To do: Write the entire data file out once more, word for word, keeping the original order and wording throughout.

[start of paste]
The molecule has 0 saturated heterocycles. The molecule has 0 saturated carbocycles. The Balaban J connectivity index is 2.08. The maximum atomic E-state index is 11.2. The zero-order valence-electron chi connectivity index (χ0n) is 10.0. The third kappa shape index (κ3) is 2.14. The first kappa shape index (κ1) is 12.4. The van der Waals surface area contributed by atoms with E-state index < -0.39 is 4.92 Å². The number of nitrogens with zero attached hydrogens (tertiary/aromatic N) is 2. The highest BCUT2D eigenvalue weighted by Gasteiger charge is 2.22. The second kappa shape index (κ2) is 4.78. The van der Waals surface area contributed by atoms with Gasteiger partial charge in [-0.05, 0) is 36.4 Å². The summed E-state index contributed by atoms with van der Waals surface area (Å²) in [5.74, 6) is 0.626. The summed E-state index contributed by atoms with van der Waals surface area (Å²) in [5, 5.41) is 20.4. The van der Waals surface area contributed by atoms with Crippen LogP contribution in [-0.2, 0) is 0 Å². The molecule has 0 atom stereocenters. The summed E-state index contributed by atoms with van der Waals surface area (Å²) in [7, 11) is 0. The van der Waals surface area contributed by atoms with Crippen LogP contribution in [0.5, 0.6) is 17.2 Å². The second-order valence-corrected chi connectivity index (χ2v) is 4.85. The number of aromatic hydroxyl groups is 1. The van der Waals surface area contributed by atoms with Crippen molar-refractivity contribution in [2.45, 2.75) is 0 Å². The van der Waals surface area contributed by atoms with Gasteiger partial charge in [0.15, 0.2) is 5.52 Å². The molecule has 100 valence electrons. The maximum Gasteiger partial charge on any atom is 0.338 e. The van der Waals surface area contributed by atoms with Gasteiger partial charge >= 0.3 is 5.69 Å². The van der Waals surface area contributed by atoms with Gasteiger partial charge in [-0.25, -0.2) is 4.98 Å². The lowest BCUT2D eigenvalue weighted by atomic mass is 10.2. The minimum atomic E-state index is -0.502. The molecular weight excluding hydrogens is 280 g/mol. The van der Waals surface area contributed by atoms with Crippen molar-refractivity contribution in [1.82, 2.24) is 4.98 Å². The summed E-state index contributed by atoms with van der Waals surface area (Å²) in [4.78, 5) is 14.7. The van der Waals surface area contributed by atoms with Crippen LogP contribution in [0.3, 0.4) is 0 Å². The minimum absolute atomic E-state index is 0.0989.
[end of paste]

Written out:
The molecule has 0 saturated heterocycles. The molecule has 0 saturated carbocycles. The Balaban J connectivity index is 2.08. The maximum atomic E-state index is 11.2. The zero-order valence-electron chi connectivity index (χ0n) is 10.0. The third kappa shape index (κ3) is 2.14. The first kappa shape index (κ1) is 12.4. The van der Waals surface area contributed by atoms with E-state index < -0.39 is 4.92 Å². The number of nitrogens with zero attached hydrogens (tertiary/aromatic N) is 2. The highest BCUT2D eigenvalue weighted by Gasteiger charge is 2.22. The second kappa shape index (κ2) is 4.78. The van der Waals surface area contributed by atoms with Gasteiger partial charge in [-0.05, 0) is 36.4 Å². The summed E-state index contributed by atoms with van der Waals surface area (Å²) in [5.74, 6) is 0.626. The summed E-state index contributed by atoms with van der Waals surface area (Å²) in [5, 5.41) is 20.4. The van der Waals surface area contributed by atoms with Crippen LogP contribution in [-0.2, 0) is 0 Å². The molecule has 0 atom stereocenters. The summed E-state index contributed by atoms with van der Waals surface area (Å²) in [7, 11) is 0. The van der Waals surface area contributed by atoms with Crippen LogP contribution in [0.5, 0.6) is 17.2 Å². The second-order valence-corrected chi connectivity index (χ2v) is 4.85. The number of aromatic hydroxyl groups is 1. The van der Waals surface area contributed by atoms with Crippen molar-refractivity contribution in [2.45, 2.75) is 0 Å². The van der Waals surface area contributed by atoms with Gasteiger partial charge in [0.15, 0.2) is 5.52 Å². The molecule has 100 valence electrons. The maximum Gasteiger partial charge on any atom is 0.338 e. The van der Waals surface area contributed by atoms with Gasteiger partial charge >= 0.3 is 5.69 Å². The van der Waals surface area contributed by atoms with Gasteiger partial charge in [-0.25, -0.2) is 4.98 Å². The lowest BCUT2D eigenvalue weighted by atomic mass is 10.2. The minimum atomic E-state index is -0.502. The molecular weight excluding hydrogens is 280 g/mol. The van der Waals surface area contributed by atoms with Crippen molar-refractivity contribution in [1.82, 2.24) is 4.98 Å². The summed E-state index contributed by atoms with van der Waals surface area (Å²) in [4.78, 5) is 14.7. The van der Waals surface area contributed by atoms with Crippen LogP contribution in [0.3, 0.4) is 0 Å². The minimum absolute atomic E-state index is 0.0989.